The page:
The Last Word: Why women's game must be judged on performance only
Cricket and football teams need to reject patronising praise and face the scrutiny of results
Sunday 11 August 2013
The solitary women's Ashes Test begins today at Wormsley, arguably the most beautiful cricket ground in England. The irony that the venue is a paternalistic vision of the game's gentility and timelessness should not detract from the significance of the moment.
Its pastoral setting in the folds of the Chiltern Hills, and its hallmark, a thatched pavilion adjoined by a red telephone box, are emblematic of a powerful man's passion. Sir Paul Getty lavished millions on his Buckinghamshire estate before his death in 2003, and would have relished the incongruity of its status as a symbol of inclusivity.
The Ashes series, a confection of five-day, 50-over and t20 matches, is artificial in nature, but the sort of platform which encourages serious assessment. If women's sport is to progress and generate the recognition it demands and deserves, it must reject patronising praise and submit itself to scrutiny.
In short, it is time to get real. It is fatuous to allow political correctness to pollute reasoned argument. Affirmative action actively harms the cause of women's sport, because of the attendant perception that its natural audience is no longer trusted to judge it on its own merits.
An increased profile places the accent on performance. There can be no more sinecures. Well-meaning but ultimately self-defeating exoneration of under-achievement should be discouraged. Judgements will inevitably be harsh and infuriatingly superficial, because that is the modern way.
Australia arrive at Wormsley as holders of the Ashes. They defeated England, the reigning champions, in last year's World t20 final and won this year's World Cup, in which England's title defence was undermined by a narrow, but genuinely shocking loss to outsiders Sri Lanka.
Context is everything in international sport. Australia and England, the only Test-playing nations in women's cricket, have holistic, well-funded programmes. New Zealand have only four players on part-time contracts; the 17 contracted players of Pakistan earn less than £100 a week.
Charlotte Edwards's players are part-time but have access to the support structure developed for the men's game. The captain's wider ambassadorial role, at which she excels, should not be allowed to disguise her vulnerability should England's decline, gentle since 2009, accelerate.
Such personalisation of pressure may be unfair but it carries a certain perspective. In football's case, the insistence on change is irreversible. In stark terms, the Football Association must summon the collective courage to dismiss England manager Hope Powell as a matter of urgency.
A new World Cup qualifying programme begins against Belarus on September 21. The portents are hardly encouraging. England, ranked fourth in Europe, finished 12th out of 12 teams in last month's European Championship. It was an abject performance which smacked of complacency, inadequacy and indifference.
Powell, the pivotal figure in the women's game for 15 years, selected six patently unfit players in an unbalanced squad which depended on fading former heroines. England were a disaster waiting to happen, and an inquest waiting to be held.
The compromise, of Powell being promoted without trace to a newly developed strategic role overseeing elite performance, has already been publicly dismissed by Sir Trevor Brooking, the FA's development director. The consensus is that her time is up.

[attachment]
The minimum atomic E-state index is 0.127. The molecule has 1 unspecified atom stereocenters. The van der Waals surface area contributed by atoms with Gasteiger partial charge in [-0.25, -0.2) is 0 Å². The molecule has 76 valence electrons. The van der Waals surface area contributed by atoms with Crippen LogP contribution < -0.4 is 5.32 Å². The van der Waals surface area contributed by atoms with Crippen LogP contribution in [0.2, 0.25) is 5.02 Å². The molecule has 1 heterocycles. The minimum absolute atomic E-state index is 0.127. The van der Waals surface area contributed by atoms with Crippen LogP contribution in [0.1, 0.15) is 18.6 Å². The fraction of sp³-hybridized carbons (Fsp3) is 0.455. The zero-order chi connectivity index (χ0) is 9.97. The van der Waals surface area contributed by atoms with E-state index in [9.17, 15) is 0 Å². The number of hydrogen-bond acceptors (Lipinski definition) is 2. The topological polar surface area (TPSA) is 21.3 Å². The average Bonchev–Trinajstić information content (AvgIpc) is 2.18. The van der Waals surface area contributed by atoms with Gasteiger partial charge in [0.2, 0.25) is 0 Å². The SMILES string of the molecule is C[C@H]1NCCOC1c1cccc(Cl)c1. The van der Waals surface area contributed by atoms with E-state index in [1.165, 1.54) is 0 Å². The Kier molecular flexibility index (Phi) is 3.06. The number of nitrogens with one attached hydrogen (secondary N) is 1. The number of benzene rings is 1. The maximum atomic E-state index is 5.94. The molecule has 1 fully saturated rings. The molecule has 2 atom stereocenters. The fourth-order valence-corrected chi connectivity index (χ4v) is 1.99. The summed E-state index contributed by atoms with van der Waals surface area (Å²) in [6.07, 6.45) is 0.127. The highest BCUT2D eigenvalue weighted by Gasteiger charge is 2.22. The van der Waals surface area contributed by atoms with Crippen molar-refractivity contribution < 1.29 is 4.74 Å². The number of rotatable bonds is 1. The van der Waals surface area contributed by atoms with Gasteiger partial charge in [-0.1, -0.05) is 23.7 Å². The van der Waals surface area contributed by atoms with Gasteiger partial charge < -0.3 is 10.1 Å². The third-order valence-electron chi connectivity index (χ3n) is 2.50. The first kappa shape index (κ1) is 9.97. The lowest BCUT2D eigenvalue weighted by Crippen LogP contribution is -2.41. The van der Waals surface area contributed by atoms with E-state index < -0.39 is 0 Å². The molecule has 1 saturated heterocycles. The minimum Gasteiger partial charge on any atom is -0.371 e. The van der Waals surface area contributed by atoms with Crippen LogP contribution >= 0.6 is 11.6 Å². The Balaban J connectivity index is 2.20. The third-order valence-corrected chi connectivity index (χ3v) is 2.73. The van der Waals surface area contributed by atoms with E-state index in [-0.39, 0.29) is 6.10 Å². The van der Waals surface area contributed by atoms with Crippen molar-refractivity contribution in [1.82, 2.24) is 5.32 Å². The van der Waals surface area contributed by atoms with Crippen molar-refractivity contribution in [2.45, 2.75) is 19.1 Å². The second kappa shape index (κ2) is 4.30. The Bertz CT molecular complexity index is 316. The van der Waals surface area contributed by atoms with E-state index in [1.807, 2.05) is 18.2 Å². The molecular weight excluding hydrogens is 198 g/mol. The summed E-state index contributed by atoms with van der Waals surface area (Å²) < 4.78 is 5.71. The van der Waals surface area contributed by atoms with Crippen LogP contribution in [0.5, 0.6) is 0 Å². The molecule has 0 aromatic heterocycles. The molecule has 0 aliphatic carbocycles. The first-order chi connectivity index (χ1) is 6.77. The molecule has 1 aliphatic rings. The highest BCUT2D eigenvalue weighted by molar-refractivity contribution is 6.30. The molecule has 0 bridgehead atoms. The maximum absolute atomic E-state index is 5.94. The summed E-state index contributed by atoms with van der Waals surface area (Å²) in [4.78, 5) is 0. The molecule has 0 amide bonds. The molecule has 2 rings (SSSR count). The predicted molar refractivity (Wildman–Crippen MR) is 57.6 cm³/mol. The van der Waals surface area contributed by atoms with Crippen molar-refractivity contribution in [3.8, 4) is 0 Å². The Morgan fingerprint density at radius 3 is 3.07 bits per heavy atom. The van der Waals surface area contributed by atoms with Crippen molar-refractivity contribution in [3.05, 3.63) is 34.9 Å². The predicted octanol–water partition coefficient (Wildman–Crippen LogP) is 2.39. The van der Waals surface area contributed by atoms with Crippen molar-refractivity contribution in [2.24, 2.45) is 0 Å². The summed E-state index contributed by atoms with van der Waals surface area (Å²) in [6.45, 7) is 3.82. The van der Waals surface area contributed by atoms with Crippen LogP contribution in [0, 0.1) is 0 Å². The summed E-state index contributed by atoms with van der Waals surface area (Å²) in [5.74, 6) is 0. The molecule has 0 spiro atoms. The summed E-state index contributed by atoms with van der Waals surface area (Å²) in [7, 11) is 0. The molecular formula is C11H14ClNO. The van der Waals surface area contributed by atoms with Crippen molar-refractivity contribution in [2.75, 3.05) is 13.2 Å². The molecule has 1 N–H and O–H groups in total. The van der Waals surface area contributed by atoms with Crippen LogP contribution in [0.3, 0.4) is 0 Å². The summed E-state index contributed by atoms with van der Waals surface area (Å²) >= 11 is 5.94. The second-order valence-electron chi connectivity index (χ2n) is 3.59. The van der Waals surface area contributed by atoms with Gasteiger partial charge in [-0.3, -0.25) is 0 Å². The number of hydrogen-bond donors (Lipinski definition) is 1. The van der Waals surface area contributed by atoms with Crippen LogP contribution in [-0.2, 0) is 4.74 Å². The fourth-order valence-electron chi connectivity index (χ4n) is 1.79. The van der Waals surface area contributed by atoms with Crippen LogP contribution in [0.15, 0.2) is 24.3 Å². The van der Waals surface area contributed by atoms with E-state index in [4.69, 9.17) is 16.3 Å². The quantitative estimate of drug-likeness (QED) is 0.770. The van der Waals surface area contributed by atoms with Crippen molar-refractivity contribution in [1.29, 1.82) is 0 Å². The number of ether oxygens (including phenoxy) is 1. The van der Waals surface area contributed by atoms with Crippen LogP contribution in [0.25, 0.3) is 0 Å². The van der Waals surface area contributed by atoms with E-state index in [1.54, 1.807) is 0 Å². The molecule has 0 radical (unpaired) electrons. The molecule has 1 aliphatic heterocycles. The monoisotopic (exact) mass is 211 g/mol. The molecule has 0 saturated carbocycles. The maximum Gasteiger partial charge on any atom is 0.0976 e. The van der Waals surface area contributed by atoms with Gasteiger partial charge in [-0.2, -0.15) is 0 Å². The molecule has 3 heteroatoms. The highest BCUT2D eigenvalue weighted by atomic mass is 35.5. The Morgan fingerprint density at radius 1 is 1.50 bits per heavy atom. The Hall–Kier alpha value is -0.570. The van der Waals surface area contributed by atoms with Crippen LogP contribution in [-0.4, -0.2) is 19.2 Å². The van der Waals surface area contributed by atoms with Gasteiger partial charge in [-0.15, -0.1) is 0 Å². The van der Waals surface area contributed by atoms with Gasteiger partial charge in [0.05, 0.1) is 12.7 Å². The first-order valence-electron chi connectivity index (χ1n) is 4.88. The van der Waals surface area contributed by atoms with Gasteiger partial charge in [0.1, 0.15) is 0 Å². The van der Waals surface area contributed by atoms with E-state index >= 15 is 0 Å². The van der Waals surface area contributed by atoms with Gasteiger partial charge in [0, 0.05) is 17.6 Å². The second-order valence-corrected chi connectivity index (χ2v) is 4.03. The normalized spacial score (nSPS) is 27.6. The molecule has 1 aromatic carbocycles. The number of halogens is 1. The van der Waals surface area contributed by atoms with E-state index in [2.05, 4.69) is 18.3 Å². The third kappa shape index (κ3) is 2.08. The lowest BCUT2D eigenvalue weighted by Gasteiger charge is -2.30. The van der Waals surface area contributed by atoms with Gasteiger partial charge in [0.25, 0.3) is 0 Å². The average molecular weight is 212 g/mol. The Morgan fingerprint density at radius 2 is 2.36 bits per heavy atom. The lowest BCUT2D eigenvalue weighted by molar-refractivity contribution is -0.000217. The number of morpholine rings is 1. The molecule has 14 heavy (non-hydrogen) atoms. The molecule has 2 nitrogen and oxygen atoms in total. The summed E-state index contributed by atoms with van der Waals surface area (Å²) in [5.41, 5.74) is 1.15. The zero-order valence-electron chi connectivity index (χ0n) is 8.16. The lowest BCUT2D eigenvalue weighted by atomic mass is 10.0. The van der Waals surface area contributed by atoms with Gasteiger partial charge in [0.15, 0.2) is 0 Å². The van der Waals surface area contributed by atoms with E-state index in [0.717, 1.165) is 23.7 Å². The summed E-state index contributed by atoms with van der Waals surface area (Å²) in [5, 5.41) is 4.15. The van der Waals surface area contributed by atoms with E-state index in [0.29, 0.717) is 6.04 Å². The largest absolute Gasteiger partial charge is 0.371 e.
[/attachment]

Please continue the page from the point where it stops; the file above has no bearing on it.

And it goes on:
The problem is the lack of a cogent succession plan. There are no female English coaches of sufficient quality. The outstanding candidate, Pia Sundhage, Fifa's World Coach of the Year in 2012, is an Anglophile but has only recently returned to manage her native Sweden.
The best male coach in the women's game, John Herdman, is English, but has the attractive job of managing Canada, with the prospect of a home World Cup on the horizon. If the FA cannot recruit him, Dan Ashworth, its new head of elite development, should be instructed to employ an emerging coach from the men's game.
Don't shoot the messenger. Listen to the message. Change is coming.
Spurs' kids club stoops to new low
Who says men cannot multi-task? Daniel Levy, the Tottenham chairman, may be preoccupied with relieving Real Madrid of a world-record transfer fee for Gareth Bale, but he still found time to sanction a new low in sports marketing.
Tottenham Turfies are fictional, avatar-style characters who feature in "an innovative digital gaming platform" which targets children between seven and 10. The initiative is, in essence, a form of grooming for commercial purposes.
Spurs claim they are providing "a unique proposition that combines children's love of fun and interactive games with their passion for football". They confirm the scheme is aimed at "millions of young supporters across the globe, from the USA to China to the UK".
Sign-up requires a parental email address. Children are unable to interact with each other within the site. Only the club is able to send messages to users via the "Turfie mail box".
Children are encouraged to earn virtual trophies, medals and coins. These can be converted into Spurs merchandise or tickets to club-sanctioned Fun Days, open training sessions or stadium tours. Places on Tottenham Soccer Schools are also available. It is crass, exploitative and shameless. If you're surprised, you haven't been paying attention.
Today's big game is not the Community Shield at Wembley but a Coventry City Legends match at the Ricoh Stadium. Such mass defiance of middle age is rarely pretty. But a big, exultant crowd will challenge the Football League. They must not allow the charade of Coventry's exile in Northampton to continue.
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